The second coming of Jesus Christ is absolutely foundational to the Gospel, which concerns not only the birth, life, death, resurrection, and ascension of God the Son but also His return. This event and the doctrines that surround it are integral to “the faith that was once for all delivered to the saints” (Jude 3).
Though Christ’s return is both a main thing and a plain thing in Scripture, enough views on the second coming have circulated over the years to cause confusion and, indeed, to induce conflict among those who share convictions about Scripture’s inerrancy and the event’s imminency. This meditation is intended not to cut through that conflict and assess these various views but to point out what is irreducibly true about Christ’s promised return.
Four Certainties Concerning the Second Coming
For all the disparate viewpoints regarding Christ’s second coming, what does Scripture help us see clearly?
1. The day is secret.
First and foremost, the day when the second coming will happen has not been disclosed; it is secret and will remain so until the parousia—that is, Christ’s reappearing. Mark 13:32 makes this very plain for us:
But concerning that day or that hour, no one knows, not even the angels in heaven, nor the Son, but only the Father.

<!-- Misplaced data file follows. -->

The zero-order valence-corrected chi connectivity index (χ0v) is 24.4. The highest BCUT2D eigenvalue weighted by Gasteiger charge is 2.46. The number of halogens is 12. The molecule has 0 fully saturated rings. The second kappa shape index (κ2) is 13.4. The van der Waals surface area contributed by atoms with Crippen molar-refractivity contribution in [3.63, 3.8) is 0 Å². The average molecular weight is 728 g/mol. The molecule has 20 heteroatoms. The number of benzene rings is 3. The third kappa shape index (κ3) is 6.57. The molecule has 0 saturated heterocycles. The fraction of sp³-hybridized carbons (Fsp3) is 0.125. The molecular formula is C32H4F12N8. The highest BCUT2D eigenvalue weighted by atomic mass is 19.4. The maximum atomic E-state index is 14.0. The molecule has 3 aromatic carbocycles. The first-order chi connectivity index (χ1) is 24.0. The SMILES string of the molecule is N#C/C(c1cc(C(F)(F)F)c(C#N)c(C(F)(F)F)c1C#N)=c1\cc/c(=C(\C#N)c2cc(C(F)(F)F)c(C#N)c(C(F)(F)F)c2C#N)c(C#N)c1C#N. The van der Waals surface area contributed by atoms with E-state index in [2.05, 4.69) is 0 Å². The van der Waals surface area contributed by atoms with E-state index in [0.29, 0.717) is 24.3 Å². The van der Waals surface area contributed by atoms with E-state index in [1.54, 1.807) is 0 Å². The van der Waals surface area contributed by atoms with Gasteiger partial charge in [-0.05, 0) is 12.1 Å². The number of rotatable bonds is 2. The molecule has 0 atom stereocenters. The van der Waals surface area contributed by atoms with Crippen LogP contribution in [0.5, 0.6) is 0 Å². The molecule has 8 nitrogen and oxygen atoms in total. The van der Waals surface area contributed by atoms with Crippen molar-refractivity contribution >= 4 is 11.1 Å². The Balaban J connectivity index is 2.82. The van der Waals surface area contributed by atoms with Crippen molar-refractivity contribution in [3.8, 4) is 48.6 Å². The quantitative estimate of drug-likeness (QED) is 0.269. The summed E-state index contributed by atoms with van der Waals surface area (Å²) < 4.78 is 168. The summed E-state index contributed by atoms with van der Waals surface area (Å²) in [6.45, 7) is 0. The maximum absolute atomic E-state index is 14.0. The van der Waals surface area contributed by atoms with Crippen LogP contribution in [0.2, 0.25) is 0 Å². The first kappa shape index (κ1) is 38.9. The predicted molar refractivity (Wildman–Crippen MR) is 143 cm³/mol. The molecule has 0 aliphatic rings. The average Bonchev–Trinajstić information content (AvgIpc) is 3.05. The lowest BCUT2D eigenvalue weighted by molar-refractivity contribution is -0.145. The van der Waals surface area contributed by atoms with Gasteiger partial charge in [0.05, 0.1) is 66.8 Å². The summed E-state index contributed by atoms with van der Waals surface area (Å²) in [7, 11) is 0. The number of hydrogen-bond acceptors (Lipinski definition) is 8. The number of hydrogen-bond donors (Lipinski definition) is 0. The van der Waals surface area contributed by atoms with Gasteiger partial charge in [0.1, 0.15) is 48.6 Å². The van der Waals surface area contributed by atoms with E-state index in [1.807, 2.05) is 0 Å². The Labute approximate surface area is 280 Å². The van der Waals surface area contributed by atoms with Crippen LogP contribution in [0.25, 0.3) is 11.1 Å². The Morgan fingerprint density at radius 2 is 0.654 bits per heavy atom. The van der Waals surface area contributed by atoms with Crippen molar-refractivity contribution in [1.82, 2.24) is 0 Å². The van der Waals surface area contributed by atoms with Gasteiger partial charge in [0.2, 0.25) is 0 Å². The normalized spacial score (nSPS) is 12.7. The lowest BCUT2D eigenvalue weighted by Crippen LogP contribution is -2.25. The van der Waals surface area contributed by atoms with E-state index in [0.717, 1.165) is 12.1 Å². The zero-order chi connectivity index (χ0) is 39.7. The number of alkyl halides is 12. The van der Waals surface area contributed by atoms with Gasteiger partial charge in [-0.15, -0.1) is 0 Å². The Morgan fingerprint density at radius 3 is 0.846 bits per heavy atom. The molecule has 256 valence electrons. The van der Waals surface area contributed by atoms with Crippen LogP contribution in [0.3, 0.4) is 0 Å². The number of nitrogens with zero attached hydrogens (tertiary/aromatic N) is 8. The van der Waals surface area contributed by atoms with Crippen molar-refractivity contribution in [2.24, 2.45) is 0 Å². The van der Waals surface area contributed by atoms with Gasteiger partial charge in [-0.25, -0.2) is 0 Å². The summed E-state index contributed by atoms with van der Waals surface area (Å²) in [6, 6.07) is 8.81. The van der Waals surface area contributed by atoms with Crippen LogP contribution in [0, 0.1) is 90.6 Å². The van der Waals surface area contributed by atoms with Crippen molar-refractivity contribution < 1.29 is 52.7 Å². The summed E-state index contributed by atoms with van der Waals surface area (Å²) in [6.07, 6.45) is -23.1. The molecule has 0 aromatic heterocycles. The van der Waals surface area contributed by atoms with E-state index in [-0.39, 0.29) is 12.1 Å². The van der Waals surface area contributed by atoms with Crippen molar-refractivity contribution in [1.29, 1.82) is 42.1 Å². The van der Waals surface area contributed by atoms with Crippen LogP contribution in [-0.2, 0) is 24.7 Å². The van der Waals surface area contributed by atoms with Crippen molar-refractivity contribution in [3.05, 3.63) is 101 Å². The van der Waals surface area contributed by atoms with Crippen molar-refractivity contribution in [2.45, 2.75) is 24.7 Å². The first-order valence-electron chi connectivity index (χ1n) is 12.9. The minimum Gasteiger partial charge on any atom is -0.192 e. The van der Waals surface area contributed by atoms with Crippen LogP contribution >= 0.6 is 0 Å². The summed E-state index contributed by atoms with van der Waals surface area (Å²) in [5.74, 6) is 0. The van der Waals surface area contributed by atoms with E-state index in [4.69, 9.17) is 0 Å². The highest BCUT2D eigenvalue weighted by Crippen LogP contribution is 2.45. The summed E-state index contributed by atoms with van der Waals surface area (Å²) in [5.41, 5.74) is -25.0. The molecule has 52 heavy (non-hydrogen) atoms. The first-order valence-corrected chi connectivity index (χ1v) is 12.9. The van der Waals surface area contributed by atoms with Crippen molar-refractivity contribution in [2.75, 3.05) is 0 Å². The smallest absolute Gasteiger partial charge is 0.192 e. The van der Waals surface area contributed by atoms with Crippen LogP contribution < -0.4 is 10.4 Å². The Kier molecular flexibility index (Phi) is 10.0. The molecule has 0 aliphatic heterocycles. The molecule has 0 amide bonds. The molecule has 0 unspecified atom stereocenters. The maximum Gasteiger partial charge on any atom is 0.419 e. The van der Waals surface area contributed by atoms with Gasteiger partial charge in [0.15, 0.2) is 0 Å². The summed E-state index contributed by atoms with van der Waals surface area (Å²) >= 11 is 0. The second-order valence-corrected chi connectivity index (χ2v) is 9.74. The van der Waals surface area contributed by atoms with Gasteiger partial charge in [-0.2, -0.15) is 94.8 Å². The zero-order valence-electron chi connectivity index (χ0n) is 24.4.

If the divine Son Himself doesn’t know the timing the Father set, then how can any of us begin to prognosticate about the day or hour? When earnest study of eschatology devolves into end-times hype and predictions (accompanied with book deals, of course!), then we know we have crossed the obvious boundaries of Scripture. What we can say for sure is that “the Son of Man is coming at an hour you do not expect” (Luke 12:40).
2. His appearing will be sudden.
Acts 1:11 is a key text for the sudden nature of Christ’s appearing. After Christ’s ascension to heaven, angels appeared to the dazed disciples and asked,
Men of Galilee, why do you stand looking into heaven? This Jesus, who was taken up from you into heaven, will come in the same way as you saw him go into heaven.
Christ will return bodily, visibly, and suddenly. As He went up to heaven, so He will return to earth. Perhaps it will be just another day at the office for people, just another day in the fields. People will be having their weddings that day, having surgeries, dropping their children off at school—all in just the same way they did the previous day and the way they will expect to do the next (Matt. 24:37–41). But there will be no tomorrow—at least, not like we have ever known.